At this point it’s basically impossible to review an issue of Saga without gushing endlessly about how lovely it looks or how wonderful its story is. Brian K. Vaughn and Fiona Staples have mastered Saga’s intriguing blend of the weird with the ordinary. And it’s this curious melding of the strange and familiar that continues to make Saga a knockout of a series.
Picking up from the personal tragedies of the last few books, this new “season” of Saga cleverly brings its readers up to speed with an in story recap in the form of a Landfall soldier’s interview with tabloid reporters. They are, of course, interested in the scandalous story of Marko and Alana–the Romeo and Juliet of Landfall and Cleave’s ongoing war, whom most would rather see dead than living happily ever after. It’s another stunning and immediately informative character design from Staples. Unlike the winged inhabitants of Landfall or the horned folks of Cleave, these reporters are reptilian, almost dragon-like, maybe even a little amphibian, but most definitely sleazy paparazzi. They only appear on one page, but it’s oh-so-obvious they’ll return again, and it’s likely to only spell more disaster for Marko, Alana, and their refugee family.
Vaughn’s use of humor could not be better timed as it lightens the mood in what would be a very bleak and depressing outlook for our heroes. Marko, now with customary, grizzled beard of grieving, is not the same man we saw last, but has become quite sullen since his father’s passing. Even with such oppressive sadness permeating the rocketship tree they call home, Vaughn still finds time for infant poop jokes and more wife/mother-in-law conflict for Alana and Klara. The source of their conflict is the book by author D. Oswald Heist that Marko and Alana first bonded over. And it’s Heist they’re on their way to meet in hopes of garnering wisdom and guidance.
Klara isn’t the first to disapprove of Heist or his works, and it’s at this point one wonders if Vaughn is setting up our beloved couple for disappointment or validation? Is Heist really a subversive leader to a revolution, or just a crappy romance novelist? Vaughn, through Hazel’s narrative, makes a point of the awfulness of a writer’s first impression so perhaps, no matter in what state they meet Heist, it’ll be deceiving of his true nature.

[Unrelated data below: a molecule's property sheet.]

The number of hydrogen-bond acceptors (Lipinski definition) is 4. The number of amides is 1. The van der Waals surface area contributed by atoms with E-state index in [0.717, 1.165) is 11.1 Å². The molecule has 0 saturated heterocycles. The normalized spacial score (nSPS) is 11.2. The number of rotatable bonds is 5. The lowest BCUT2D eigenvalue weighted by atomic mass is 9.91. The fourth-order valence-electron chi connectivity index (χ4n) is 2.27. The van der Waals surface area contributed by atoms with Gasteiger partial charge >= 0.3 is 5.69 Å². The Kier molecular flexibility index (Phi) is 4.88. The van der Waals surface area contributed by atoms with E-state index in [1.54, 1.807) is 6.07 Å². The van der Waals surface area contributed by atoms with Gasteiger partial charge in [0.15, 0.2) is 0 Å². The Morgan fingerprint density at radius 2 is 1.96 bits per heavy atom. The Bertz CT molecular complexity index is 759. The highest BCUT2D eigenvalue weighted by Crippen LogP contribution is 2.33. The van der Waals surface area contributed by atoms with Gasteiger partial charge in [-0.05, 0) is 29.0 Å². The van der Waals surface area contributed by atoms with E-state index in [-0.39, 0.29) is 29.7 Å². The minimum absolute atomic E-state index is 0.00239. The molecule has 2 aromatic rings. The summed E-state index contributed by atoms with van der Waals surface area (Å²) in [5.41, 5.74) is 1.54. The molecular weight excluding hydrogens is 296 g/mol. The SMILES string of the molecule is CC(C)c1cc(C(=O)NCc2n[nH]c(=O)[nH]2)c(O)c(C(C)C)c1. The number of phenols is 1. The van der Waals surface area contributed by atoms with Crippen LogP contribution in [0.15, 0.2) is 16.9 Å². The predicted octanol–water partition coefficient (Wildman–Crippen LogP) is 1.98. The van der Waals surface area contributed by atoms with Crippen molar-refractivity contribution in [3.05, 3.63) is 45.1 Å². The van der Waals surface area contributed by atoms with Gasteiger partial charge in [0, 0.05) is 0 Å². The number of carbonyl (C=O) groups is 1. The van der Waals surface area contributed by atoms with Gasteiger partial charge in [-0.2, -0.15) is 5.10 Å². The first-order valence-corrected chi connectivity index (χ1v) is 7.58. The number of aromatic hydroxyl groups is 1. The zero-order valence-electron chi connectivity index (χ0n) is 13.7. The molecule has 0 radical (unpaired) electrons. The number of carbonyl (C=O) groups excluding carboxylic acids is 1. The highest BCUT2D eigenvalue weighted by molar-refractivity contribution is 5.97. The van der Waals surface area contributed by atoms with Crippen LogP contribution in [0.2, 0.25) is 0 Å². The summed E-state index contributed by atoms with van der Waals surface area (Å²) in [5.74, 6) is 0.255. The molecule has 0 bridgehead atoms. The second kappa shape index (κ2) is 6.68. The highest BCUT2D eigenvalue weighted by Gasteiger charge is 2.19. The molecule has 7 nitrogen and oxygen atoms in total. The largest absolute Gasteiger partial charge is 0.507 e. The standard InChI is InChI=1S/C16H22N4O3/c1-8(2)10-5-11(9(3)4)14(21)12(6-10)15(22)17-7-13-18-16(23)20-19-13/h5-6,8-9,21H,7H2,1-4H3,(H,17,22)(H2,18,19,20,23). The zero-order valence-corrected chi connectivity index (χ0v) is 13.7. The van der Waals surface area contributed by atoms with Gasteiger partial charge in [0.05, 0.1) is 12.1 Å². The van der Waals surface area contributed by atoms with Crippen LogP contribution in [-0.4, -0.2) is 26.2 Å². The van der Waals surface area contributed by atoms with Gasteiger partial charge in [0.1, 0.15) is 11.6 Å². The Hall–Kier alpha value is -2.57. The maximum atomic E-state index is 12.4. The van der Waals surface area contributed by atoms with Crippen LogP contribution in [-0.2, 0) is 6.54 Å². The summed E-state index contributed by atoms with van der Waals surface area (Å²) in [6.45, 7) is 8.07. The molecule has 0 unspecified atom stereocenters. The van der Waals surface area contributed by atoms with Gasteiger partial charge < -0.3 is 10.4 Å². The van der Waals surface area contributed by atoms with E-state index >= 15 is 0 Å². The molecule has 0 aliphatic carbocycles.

Speaking of first impressions, The Will, a character initially assigned to hunt down and eliminate Marko, Alana, and their love-child Hazel, has quickly turned from absolute baddie to charming rogue. By freeing Slave Girl and now cavorting with Marko’s ex, Gwendoline, The Will has (reluctantly) begun to make a family for himself. And it’s changed him for the better. At this point he’s easily the most sympathetic character in Saga, and surely Vaughn has only more surprises in store for wherever The Will’s slow change of heart takes him.
Come issue’s end the rocketship tree puts its roots down on Quietus, home of D. Oswald Heist. True to its name the planet is eerily deserted. Staples illustrates this through a very desaturated background, filled mostly with misty, translucent smoke. The world is completely covered in bones as if it were a mass grave or an abandoned battlefield. Not only is this terribly creepy, but it allows for characters to really pop from the page with their bright and of-the-living colors. It’s also another opportunity for Staples to show off her prowess with facial expressions. She’s capable of expressing so much emotion with the tiniest, subtlest changes to her linework. Especially for Alana, whom from one moment is terrified for herself and Hazel and in the next determined to wipe out a giant bone monster with a mace. Alana (and Staples for that matter) continue to astound with such feats of badassery.
If by now you’re still not reading Saga, you’re missing out on one of freshest, most original, and endearing books on the stands.